Mapping the Influence Strategy
You have identified your influence objectives and the set of influence activities in which you must excel in order to help to create a sustainable difference in the marketplace – the influence strategy. It’s now time to map it to visualize and communicate the causes and effects, to check its completeness, and to identify the required investment in intangible assets – i.e. human, information and organization capital.
It’s worth restating briefly why dealing with these intangible assets in a professional manner is difficult, to the point of impossibility, without this kind of approach. The value derived from intangible assets is indirect, resulting only through chains of cause and effect; an intangible asset only has value in context, depending on its strategic alignment; intangible assets have to work together in harmony (referred to as bundles by Kaplan and Norton), rarely being valuable alone; and the cost of an intangible asset seldom has any relation to its value. Is it any wonder that investment in intangible assets causes such confusion and emotional debate?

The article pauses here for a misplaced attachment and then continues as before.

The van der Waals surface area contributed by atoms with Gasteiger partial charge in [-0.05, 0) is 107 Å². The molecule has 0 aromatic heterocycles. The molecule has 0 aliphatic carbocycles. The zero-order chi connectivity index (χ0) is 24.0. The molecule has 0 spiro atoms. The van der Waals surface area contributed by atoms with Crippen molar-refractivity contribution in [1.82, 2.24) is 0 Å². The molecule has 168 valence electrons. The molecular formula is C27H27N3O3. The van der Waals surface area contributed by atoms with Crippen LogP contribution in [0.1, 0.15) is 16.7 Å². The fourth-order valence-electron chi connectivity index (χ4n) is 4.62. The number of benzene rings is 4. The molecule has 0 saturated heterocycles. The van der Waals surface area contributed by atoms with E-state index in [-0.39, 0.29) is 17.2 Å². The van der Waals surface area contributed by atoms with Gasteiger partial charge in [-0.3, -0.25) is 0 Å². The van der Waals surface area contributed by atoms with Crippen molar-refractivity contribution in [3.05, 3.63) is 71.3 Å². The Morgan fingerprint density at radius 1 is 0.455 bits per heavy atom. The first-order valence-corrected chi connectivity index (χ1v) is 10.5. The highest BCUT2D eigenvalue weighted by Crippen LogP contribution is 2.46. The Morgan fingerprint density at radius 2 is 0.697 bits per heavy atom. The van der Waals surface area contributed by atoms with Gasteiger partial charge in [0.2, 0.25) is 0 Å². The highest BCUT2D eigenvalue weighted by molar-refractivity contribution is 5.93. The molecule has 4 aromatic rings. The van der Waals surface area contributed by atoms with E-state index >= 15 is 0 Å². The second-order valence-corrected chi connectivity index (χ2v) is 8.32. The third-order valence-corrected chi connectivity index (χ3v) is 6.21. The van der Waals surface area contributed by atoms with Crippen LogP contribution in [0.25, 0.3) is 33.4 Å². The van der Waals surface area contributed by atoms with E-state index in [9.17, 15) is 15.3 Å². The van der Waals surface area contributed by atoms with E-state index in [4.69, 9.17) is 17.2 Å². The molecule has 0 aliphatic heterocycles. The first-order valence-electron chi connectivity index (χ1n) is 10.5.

Earlier, in Table 6.3, we listed example management processes found in Strategy Maps for the four internal perspectives: operations management processes, customer management processes, innovation processes, and regulatory and social processes. (Note that this ‘social’ is not the same ‘social’ as in ‘social media’.) Now we can reproduce this table, keeping only those management processes that ...